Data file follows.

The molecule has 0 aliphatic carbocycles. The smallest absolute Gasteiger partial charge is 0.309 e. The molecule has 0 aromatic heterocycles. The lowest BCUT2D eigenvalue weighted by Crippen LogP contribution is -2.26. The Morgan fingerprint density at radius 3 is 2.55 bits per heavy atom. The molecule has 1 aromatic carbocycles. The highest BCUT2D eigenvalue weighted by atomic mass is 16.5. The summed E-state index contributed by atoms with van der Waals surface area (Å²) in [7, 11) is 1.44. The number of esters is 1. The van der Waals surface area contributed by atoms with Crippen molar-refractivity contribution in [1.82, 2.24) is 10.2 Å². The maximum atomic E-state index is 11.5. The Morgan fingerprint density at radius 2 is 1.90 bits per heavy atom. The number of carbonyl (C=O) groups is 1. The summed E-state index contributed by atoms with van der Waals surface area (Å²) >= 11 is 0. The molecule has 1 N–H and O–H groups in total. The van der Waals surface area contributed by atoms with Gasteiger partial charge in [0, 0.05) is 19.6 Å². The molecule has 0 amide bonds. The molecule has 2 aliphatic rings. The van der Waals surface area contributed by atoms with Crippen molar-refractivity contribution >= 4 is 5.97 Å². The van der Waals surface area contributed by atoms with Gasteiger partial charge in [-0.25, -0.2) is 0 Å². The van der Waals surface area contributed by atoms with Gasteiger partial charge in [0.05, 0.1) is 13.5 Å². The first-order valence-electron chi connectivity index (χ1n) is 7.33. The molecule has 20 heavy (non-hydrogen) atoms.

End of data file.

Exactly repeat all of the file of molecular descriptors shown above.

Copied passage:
The molecule has 0 aliphatic carbocycles. The smallest absolute Gasteiger partial charge is 0.309 e. The molecule has 0 aromatic heterocycles. The lowest BCUT2D eigenvalue weighted by Crippen LogP contribution is -2.26. The Morgan fingerprint density at radius 3 is 2.55 bits per heavy atom. The molecule has 1 aromatic carbocycles. The highest BCUT2D eigenvalue weighted by atomic mass is 16.5. The summed E-state index contributed by atoms with van der Waals surface area (Å²) in [7, 11) is 1.44. The number of esters is 1. The van der Waals surface area contributed by atoms with Crippen molar-refractivity contribution in [1.82, 2.24) is 10.2 Å². The maximum atomic E-state index is 11.5. The Morgan fingerprint density at radius 2 is 1.90 bits per heavy atom. The number of carbonyl (C=O) groups is 1. The summed E-state index contributed by atoms with van der Waals surface area (Å²) >= 11 is 0. The molecule has 1 N–H and O–H groups in total. The van der Waals surface area contributed by atoms with Gasteiger partial charge in [0, 0.05) is 19.6 Å². The molecule has 0 amide bonds. The molecule has 2 aliphatic rings. The van der Waals surface area contributed by atoms with Crippen molar-refractivity contribution >= 4 is 5.97 Å². The van der Waals surface area contributed by atoms with Gasteiger partial charge in [-0.25, -0.2) is 0 Å². The van der Waals surface area contributed by atoms with Gasteiger partial charge in [0.05, 0.1) is 13.5 Å². The first-order valence-electron chi connectivity index (χ1n) is 7.33. The molecule has 20 heavy (non-hydrogen) atoms.